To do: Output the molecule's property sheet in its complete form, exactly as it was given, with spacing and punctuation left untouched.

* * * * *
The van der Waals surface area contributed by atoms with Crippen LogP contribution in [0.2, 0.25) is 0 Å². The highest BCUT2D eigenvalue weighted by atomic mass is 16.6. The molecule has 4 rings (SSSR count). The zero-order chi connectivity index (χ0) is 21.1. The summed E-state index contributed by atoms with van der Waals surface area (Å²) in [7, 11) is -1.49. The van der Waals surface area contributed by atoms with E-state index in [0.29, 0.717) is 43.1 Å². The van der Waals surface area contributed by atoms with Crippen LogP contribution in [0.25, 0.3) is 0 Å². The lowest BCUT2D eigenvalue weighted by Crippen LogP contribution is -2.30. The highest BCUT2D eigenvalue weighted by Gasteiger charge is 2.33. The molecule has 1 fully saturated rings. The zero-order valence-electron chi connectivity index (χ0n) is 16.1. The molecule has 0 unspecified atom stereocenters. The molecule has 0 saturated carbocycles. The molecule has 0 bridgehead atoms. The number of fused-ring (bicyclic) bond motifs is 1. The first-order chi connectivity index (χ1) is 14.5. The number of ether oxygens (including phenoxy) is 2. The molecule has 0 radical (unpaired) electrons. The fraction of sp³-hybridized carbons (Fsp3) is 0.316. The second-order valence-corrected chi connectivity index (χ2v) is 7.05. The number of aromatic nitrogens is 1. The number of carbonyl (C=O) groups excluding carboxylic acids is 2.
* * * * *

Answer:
The van der Waals surface area contributed by atoms with Crippen LogP contribution in [0.2, 0.25) is 0 Å². The highest BCUT2D eigenvalue weighted by atomic mass is 16.6. The molecule has 4 rings (SSSR count). The zero-order chi connectivity index (χ0) is 21.1. The summed E-state index contributed by atoms with van der Waals surface area (Å²) in [7, 11) is -1.49. The van der Waals surface area contributed by atoms with E-state index in [0.29, 0.717) is 43.1 Å². The van der Waals surface area contributed by atoms with Crippen LogP contribution in [0.25, 0.3) is 0 Å². The lowest BCUT2D eigenvalue weighted by Crippen LogP contribution is -2.30. The highest BCUT2D eigenvalue weighted by Gasteiger charge is 2.33. The molecule has 1 fully saturated rings. The zero-order valence-electron chi connectivity index (χ0n) is 16.1. The molecule has 0 unspecified atom stereocenters. The molecule has 0 saturated carbocycles. The molecule has 0 bridgehead atoms. The number of fused-ring (bicyclic) bond motifs is 1. The first-order chi connectivity index (χ1) is 14.5. The number of ether oxygens (including phenoxy) is 2. The molecule has 0 radical (unpaired) electrons. The fraction of sp³-hybridized carbons (Fsp3) is 0.316. The second-order valence-corrected chi connectivity index (χ2v) is 7.05. The number of aromatic nitrogens is 1. The number of carbonyl (C=O) groups excluding carboxylic acids is 2.